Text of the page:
You could not be hurt. It is just common business sense.
Mr. Cox. You want to leave it so that I would have to collect the 25 cents additional tax from whomsoever I sold goods to?
Mr. FULLER. Yes; but I do not think that you would need to collect it.
Mr. Cox. In other words, you believe that the tax would be passed on immediately?
Mr. FULLER. Yes.
Mr. FULLER. Yes. If we introduced the bill, it would be as good as having gone through, and you would think so, too. This is the only time that this committee has ever heard of a revenue bill where the people wanted to tax themselves.
Mr. Cox. I am afraid that that has made some of the members of the committee suspicious, and we have done everything in the world that we can to disabuse your minds of that.
Mr. FULLER. You may have succeeded with some of them, but not with me.
Mr. Cox. I know it.
Mr. McCORMACK. The answer to that seems to be simple. In the past you never had this situation confronting you.
Mr. Cox. That is correct.
Mr. McCORMACK. As far as a law is concerned that will go into effect sometime in the future, but that will be retroactive, say, to today, wouldn't that have some specific effect upon the business, whether one is a distiller, a wholesaler or a retailer?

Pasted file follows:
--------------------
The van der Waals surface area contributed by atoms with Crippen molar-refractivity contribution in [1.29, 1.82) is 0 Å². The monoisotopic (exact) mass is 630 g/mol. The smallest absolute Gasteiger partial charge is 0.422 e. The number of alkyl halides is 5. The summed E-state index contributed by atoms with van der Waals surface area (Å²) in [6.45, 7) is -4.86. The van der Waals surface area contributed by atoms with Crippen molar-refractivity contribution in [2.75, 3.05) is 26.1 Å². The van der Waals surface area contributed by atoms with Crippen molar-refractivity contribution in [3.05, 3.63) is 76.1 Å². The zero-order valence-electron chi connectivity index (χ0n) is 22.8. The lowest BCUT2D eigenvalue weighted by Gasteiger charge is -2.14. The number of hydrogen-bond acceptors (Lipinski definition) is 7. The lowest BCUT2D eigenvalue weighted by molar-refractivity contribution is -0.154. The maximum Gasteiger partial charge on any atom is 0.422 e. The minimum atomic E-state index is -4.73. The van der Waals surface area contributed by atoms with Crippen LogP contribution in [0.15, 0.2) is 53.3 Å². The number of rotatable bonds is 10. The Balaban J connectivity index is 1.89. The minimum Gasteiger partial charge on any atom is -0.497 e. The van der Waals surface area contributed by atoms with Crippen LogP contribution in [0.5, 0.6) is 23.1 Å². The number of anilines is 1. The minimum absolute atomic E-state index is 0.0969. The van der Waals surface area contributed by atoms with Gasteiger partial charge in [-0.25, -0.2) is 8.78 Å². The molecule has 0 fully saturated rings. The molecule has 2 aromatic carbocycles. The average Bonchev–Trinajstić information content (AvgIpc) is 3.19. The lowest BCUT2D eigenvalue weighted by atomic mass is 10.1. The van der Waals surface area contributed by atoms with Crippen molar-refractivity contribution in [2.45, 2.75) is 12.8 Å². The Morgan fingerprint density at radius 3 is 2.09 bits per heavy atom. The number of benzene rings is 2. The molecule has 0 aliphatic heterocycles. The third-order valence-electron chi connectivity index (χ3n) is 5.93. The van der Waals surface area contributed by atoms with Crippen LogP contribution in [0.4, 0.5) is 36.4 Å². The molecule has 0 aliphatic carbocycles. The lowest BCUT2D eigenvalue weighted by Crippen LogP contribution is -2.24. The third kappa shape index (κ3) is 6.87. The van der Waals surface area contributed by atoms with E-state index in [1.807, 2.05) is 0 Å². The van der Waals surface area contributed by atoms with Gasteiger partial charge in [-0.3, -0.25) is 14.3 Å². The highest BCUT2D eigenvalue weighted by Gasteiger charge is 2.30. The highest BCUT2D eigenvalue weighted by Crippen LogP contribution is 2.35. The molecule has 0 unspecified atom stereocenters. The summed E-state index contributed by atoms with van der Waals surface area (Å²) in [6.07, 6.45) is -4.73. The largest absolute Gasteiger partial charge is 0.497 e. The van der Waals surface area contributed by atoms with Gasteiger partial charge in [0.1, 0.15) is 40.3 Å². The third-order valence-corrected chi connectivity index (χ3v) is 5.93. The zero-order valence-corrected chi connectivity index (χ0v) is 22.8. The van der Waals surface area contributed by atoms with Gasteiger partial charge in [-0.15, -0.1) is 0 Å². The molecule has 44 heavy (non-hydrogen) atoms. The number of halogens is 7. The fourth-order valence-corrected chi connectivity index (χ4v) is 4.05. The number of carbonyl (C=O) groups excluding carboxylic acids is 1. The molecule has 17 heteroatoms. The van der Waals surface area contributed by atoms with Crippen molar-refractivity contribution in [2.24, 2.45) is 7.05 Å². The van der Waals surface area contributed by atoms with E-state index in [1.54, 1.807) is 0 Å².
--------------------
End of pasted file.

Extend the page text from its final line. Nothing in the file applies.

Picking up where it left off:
Mr. Cox. It would be chaotic.
Mr. McCORMACK. Furthermore, there are lots of small independent distillers in this country, are there not?
Mr. Cox. Lots of them.
Mr. McCORMACK. I know two or three of them up my way. There is the Readville Distilleries, and they are struggling to get ahead, and doing a pretty good job, and there is the Ben Burk Co. They are both in my district, and I hope that they are successful and will be more successful in the future, but I do not think that they are possessed with enough of the world's goods to meet a burden like that.
Mr. Cox. That is correct.
Mr. McCORMACK. And I assume that there are others similarly situated throughout the country.